Fryer, Stanley Thomas John

FRYER, Stanley Thomas John (1885-1956) was born in Sawston, England on 4 May 1885 and educated at the Technical College in Bradford, England and at the Bradford City Art School. He articled with Edgar H. Parkinson in England from 1900 to 1905 and emigrated to the United States in 1907 where he found work in the offices of some of Boston's leading architects, including Cram, Goodhue & Ferguson, Allen & Collins, and with Coolidge & Carlson. He moved to New York and worked for Thomas Lamb before coming to Canada in 1911 and settling at Hamilton where he was employed as draftsman by Munro & Mead in 1911-12. He worked in partnership with W. Grayson Brown in 1913-14 (see list of works under Brown & Fryer) then became partners with William G. Evans in 1915. The following year he went overseas with Canadian Forces and was severely wounded at Somme, France. He returned to Canada in 1917 and resumed practice in the partnership of Fryer & Evans from 1920 to 1926. Fryer's early work was rooted in a mature Edwardian style that was clearly evident in his design for the Premier Tire & Rubber Co. factory in Beamsville, an exceptional work not typical of the utilitarian nature of most post-WW1 industrial building in Canada. It is likely that this project was intended as a key element in a Garden City village plan designed by Fryer & Evans in 1921 and located near Ancaster, Ont.
Fryer served as President of the Ontario Association of Architects in 1923-24 and then moved to Windsor in late 1925 to assist C. Howard Crane and Albert Kahn in Detroit before returning to Toronto in 1930 to work as draftsman for John A. Pearson. In 1931 he was noted as the designer working in the office of the City Architect of Toronto who was credited with the moderne design of the Horse Palace at the Canadian National Exhibition and for the progressive designs of several Art Deco style fire halls in Toronto (Const., xxiv, Sept. 1931, 282-90, illus.; xxv, Oct. 1932, 236-40, illus.). He left Canada in 1936 and returned to England to work for the Ministry of Works until 1948 when he came back to Hamilton and joined his former partner who was by then practicing under the name of Murton & Evans. Fryer died in Hamilton on 27 January 1956 (obituary in the Hamilton Spectator, 30 Jan. 1956, 4; R.A.I.C. Journal, xxxiii, March 1956, 105; biography in R.A.I.C. Journal, xxv, Dec. 1948, 461; port. in Const., xvi, Oct. 1923, 347)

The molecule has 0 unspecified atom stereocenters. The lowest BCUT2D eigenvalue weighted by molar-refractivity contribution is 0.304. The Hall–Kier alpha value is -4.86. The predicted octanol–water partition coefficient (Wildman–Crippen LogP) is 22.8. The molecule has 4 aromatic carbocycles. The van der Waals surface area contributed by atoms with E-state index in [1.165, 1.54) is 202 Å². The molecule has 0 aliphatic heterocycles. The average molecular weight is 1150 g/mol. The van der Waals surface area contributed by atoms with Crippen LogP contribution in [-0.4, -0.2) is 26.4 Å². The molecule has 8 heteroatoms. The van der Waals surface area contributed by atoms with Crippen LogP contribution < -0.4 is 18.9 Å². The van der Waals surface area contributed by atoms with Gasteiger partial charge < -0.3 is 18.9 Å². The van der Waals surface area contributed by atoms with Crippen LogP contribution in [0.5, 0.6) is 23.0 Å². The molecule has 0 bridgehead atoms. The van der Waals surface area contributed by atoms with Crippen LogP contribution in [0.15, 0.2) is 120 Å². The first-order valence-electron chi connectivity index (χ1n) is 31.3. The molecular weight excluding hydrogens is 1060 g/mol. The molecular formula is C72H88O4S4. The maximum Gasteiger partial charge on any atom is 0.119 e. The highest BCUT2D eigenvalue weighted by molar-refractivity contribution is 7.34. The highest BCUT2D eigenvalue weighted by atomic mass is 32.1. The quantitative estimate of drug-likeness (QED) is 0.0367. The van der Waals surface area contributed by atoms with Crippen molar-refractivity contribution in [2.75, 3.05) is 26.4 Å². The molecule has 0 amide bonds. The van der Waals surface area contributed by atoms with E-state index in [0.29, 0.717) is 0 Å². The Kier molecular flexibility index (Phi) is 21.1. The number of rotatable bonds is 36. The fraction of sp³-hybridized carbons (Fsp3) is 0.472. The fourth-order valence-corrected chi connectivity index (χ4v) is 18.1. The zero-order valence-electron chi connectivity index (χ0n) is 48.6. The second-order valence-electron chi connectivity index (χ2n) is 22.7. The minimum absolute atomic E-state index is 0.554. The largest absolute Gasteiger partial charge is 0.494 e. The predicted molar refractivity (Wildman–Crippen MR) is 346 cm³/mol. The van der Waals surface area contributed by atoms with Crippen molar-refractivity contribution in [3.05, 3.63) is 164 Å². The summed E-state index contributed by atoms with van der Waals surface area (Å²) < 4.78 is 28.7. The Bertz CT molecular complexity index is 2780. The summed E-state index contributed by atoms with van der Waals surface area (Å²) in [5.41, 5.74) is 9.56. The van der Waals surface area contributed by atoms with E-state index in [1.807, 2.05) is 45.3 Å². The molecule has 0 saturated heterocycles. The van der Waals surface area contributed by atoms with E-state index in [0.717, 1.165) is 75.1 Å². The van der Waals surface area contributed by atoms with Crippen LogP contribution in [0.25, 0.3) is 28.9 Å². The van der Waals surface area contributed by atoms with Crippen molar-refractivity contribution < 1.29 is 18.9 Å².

FRYER & EVANS

HAMILTON, ONT., memorial to the Men of the 91st Regiment, Canadian Highlanders, at the Hamilton Armouries, James Street North, 1921 (Const., xiv, Aug. 1921, 250, illus.)
BEAMSVILLE, ONT., factory for the Premier Tire & Rubber Co., 1921 (Const., xiv, Aug. 1921, 249, illus. & descrip.)
ANCASTER, ONT., Memorial Garden Village, 1921 (Const., xiv, Sept. 1921, 260-3, illus.; Journal of the Town Planning Inst. of Canada, Feb. 1922, illus.)
COBOURG, ONT., residence for David C. Dick, Queen Street, 1922 (C.R., xxxvi, 29 March 1922, 54)
TORONTO, ONT., Bellefair Avenue Methodist Church, Bellefair Avenue near Queen Street East, 1922; altered 2011 (C.R., xxxvi, 26 July 1922, 78; Toronto Star, 29 Jan. 2011, H 1, illus., but lacking attribution)
HAMILTON, ONT., rebuilding of Cannon Street Public School, 1922-23 (inf. from Hamilton Public School Board)
HAMILTON, ONT., major alterations and refurbishing of the Reid Press Building, MacNab Street near King Street West, 1922 (Const., xv, Oct. 1922, 331-32, illus. & descrip.)
HAMILTON, ONT., store for William Carroll Ltd., 1924 (Const., xviii, April 1925, 127, illus.)
HAMILTON, ONT., residence for George Allan, Turner Avenue, c. 1926 (R.A.I.C. Journal, iv, Jan. 1927, 35)
HAMILTON, ONT., auto service station, 1927 (Const., xx, May 1927, 167, illus.)

S. T.J. FRYER

WINDSOR, ONT., apartments for W. McCauley, Ottawa Street at Marentette Avenue, 1928 (C.R., xlii, 21 March 1928, 67)
RICHMOND HILL, ONT., residence for N.F. Parkinson, c. 1939 (C.H.G., xvii, Oct. 1940, 34, illus.)